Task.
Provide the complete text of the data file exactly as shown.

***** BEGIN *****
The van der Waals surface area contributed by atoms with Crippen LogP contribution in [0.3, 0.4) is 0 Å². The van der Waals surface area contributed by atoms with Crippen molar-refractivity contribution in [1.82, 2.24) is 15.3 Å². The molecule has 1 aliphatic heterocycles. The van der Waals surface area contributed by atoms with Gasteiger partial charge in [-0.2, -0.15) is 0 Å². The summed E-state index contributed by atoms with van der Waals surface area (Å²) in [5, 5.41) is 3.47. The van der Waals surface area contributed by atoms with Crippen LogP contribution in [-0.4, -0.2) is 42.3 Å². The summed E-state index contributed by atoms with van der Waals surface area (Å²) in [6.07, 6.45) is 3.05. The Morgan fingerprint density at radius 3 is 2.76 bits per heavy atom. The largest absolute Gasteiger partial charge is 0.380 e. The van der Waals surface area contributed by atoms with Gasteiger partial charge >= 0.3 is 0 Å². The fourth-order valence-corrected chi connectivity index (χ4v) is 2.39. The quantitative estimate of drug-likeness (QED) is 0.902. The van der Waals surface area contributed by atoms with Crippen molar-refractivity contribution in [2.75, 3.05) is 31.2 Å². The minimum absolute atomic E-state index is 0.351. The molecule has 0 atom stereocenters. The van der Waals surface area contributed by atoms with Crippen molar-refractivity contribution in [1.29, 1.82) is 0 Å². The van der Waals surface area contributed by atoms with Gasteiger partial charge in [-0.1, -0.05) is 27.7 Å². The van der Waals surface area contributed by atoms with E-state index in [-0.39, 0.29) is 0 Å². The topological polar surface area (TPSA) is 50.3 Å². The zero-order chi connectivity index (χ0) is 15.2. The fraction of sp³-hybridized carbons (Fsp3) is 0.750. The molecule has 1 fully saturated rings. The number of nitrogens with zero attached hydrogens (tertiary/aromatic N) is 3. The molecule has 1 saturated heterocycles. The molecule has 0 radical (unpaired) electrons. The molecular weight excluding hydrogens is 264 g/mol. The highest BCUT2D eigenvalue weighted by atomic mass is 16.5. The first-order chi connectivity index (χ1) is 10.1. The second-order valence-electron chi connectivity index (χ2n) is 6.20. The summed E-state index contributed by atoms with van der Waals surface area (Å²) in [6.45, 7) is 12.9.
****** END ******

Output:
The van der Waals surface area contributed by atoms with Crippen LogP contribution in [0.3, 0.4) is 0 Å². The van der Waals surface area contributed by atoms with Crippen molar-refractivity contribution in [1.82, 2.24) is 15.3 Å². The molecule has 1 aliphatic heterocycles. The van der Waals surface area contributed by atoms with Gasteiger partial charge in [-0.2, -0.15) is 0 Å². The summed E-state index contributed by atoms with van der Waals surface area (Å²) in [5, 5.41) is 3.47. The van der Waals surface area contributed by atoms with Crippen LogP contribution in [-0.4, -0.2) is 42.3 Å². The summed E-state index contributed by atoms with van der Waals surface area (Å²) in [6.07, 6.45) is 3.05. The Morgan fingerprint density at radius 3 is 2.76 bits per heavy atom. The largest absolute Gasteiger partial charge is 0.380 e. The van der Waals surface area contributed by atoms with Gasteiger partial charge >= 0.3 is 0 Å². The fourth-order valence-corrected chi connectivity index (χ4v) is 2.39. The quantitative estimate of drug-likeness (QED) is 0.902. The van der Waals surface area contributed by atoms with Crippen molar-refractivity contribution in [2.75, 3.05) is 31.2 Å². The minimum absolute atomic E-state index is 0.351. The molecule has 0 atom stereocenters. The van der Waals surface area contributed by atoms with Crippen molar-refractivity contribution in [1.29, 1.82) is 0 Å². The van der Waals surface area contributed by atoms with Gasteiger partial charge in [-0.1, -0.05) is 27.7 Å². The van der Waals surface area contributed by atoms with E-state index in [-0.39, 0.29) is 0 Å². The topological polar surface area (TPSA) is 50.3 Å². The zero-order chi connectivity index (χ0) is 15.2. The fraction of sp³-hybridized carbons (Fsp3) is 0.750. The molecule has 1 fully saturated rings. The number of nitrogens with zero attached hydrogens (tertiary/aromatic N) is 3. The molecule has 1 saturated heterocycles. The molecule has 0 radical (unpaired) electrons. The molecular weight excluding hydrogens is 264 g/mol. The highest BCUT2D eigenvalue weighted by atomic mass is 16.5. The first-order chi connectivity index (χ1) is 10.1. The second-order valence-electron chi connectivity index (χ2n) is 6.20. The summed E-state index contributed by atoms with van der Waals surface area (Å²) in [6.45, 7) is 12.9.